The Open Insulin Foundation (OIF) and Baltimore Under Ground Science Space (BUGSS) received a $137,000 grant from the Abell Foundation that leaders said will bring the organizations one step closer to a manufacturing phase of an affordably-priced therapeutic insulin.
In response to high prices that cause many with diabetes to ration insulin and suffer long-term health complications, the organizations partnered to develop a community-manufactured and affordable insulin alternative. It would enter a market where big pharmaceutical companies charge more than $250 for insulin.
“The motivation was to combat the way that pharmaceutical drugs are manufactured and marketed in the U.S. by developing an alternative and by returning that process back to the people who need it,” said Dr. Lisa Scheifele, executive director of BUGSS.
Soaring drug costs, along with gaps in insurance and the healthcare system, often leave people with diabetes having to make hard choices. One in four patients at the Yale Diabetes Center reported rationing their insulin. A survey by T1international, a nonprofit dedicated to supporting those with type 1 diabetes, reported the same one-in-four stat for rationing in the United States.
When it comes to costs, GoodRx reported on the average cash prices of insulin per vial, and found at the cheapest generic insulin lispro KwikPen can be bought at around $60, namebrand insulins can be over $140 per vial. Plus, keep in mind that people with diabetes can need two to four vials a month.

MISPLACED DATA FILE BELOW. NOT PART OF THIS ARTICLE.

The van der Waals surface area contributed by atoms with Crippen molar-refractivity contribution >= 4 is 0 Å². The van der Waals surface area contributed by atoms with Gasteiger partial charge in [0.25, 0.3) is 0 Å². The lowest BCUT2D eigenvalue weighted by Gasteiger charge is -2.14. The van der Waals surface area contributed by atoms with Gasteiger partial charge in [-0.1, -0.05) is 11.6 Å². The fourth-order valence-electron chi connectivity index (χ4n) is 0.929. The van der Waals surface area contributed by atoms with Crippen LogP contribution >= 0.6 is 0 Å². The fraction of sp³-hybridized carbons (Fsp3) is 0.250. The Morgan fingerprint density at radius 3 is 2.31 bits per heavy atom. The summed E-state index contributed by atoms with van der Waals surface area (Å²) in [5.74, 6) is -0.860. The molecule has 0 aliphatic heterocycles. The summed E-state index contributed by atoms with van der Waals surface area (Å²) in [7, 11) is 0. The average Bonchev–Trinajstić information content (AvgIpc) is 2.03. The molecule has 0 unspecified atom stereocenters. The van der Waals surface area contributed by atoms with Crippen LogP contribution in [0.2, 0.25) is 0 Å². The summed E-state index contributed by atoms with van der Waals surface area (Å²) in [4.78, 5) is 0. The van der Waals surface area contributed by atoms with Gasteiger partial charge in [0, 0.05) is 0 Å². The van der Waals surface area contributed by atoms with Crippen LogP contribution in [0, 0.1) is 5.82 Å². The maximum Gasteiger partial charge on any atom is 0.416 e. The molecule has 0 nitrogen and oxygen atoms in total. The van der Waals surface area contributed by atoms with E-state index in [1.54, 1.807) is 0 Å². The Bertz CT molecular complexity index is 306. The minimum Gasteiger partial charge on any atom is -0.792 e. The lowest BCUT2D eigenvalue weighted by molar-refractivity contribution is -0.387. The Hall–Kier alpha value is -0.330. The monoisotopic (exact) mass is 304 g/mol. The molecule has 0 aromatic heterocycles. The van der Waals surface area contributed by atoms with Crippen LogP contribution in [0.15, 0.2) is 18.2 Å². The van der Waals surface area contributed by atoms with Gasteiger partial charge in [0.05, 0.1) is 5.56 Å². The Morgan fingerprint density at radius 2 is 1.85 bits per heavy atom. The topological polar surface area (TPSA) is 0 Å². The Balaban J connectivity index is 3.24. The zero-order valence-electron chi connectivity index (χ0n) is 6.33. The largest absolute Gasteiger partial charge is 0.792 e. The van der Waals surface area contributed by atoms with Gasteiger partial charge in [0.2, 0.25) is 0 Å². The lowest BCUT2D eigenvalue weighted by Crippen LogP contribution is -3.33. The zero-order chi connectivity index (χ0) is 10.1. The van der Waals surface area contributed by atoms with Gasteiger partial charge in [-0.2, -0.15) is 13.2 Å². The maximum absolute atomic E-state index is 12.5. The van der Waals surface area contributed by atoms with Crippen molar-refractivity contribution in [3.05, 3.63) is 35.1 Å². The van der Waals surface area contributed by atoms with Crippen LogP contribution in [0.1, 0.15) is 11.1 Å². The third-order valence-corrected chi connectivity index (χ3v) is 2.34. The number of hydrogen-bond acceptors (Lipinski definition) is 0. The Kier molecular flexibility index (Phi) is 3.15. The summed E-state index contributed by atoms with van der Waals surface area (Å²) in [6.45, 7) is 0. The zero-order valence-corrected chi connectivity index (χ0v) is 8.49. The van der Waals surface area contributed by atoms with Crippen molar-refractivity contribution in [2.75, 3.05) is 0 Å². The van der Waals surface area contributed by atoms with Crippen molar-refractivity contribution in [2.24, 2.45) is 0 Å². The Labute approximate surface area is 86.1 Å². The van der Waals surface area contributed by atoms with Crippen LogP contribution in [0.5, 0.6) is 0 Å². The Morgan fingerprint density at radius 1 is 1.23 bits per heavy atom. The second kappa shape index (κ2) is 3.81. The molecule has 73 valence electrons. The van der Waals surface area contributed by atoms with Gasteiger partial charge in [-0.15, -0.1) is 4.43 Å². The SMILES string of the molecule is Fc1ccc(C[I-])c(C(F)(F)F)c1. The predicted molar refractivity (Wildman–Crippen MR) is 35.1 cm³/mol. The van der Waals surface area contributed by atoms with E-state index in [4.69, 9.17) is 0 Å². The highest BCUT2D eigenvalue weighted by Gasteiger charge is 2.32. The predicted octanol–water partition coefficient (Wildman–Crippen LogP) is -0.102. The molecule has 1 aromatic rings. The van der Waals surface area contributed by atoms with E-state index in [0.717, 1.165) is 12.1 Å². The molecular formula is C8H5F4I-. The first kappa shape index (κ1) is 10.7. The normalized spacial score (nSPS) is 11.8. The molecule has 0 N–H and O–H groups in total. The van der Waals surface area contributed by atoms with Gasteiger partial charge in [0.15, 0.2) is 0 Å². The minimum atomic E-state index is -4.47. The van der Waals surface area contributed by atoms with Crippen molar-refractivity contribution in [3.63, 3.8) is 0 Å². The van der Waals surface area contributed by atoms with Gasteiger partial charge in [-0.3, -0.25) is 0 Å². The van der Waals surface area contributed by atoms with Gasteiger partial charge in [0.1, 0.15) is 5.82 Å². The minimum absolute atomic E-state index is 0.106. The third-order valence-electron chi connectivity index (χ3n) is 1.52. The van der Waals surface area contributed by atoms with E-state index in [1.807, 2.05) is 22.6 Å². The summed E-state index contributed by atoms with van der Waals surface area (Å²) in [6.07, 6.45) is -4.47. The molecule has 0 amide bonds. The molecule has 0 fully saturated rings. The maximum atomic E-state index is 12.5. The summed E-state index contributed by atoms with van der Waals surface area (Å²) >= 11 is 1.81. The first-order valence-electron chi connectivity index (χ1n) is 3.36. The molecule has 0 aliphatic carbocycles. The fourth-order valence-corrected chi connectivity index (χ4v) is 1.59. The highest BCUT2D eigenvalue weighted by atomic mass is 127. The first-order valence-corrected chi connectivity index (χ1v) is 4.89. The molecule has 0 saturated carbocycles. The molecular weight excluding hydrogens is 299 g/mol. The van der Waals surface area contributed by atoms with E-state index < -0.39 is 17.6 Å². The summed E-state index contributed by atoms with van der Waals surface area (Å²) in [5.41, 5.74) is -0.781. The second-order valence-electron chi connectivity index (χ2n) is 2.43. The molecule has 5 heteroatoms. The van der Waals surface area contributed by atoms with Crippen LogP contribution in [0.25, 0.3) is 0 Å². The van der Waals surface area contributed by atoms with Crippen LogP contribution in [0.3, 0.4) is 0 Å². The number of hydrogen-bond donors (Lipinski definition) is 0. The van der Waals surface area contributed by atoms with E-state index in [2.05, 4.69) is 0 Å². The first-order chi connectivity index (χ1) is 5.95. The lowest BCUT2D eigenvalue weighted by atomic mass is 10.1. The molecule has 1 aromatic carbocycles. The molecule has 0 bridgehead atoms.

As the two orgs continue development of their insulin alternative, the grant will allow BUGSS to purchase equipment like a bioreactor to grow microorganisms, a centrifuge for insulin purification and a pipette robot to identify bacterial cells that produce insulin at the highest yield. The improvements to the BUGSS lab in East Baltimore will allow the organization’s volunteer scientists to reach an insulin yield that can in turn lead to the orgs contracting a manufacturing organization for large scale production, and start the process for FDA approval.
“After working for a few years on a limited budget, we are very excited to get this confirmation that we can produce and purify the pro-insulin protein called Lispro,” Yann Huon de Kermadec, biochemist and primary scientist for OIF, said in a statement.
The two organizations operate on a philosophy of community-based science. OIF is developing a decentralized manufacturing strategy for insulin across the U.S. and abroad, with the Baltimore lab planned to be the flagship manufacturer. For its part, BUGSS is focused on reconnecting the people of Baltimore to science through hands on application and “put the tools of biotechnology back in their hands,” Scheifele said.
The work of the Open Insulin Project is a step in creating an open space for the community to engage in an aspect of science that often happens far removed from the communities that use the resulting products.
“The priorities of science, what questions get asked and medicines made really should belong in the hands of the people,” said Scheifele. “We as citizens ultimately pay for most of the science done in this country, so we should have a better understanding and connection to it.”
Donte Kirby is a 2020-2021 corps member for Report for America, an initiative of The Groundtruth Project that pairs young journalists with local newsrooms. This position is supported by the Robert W. Deutsch Foundation.-30-
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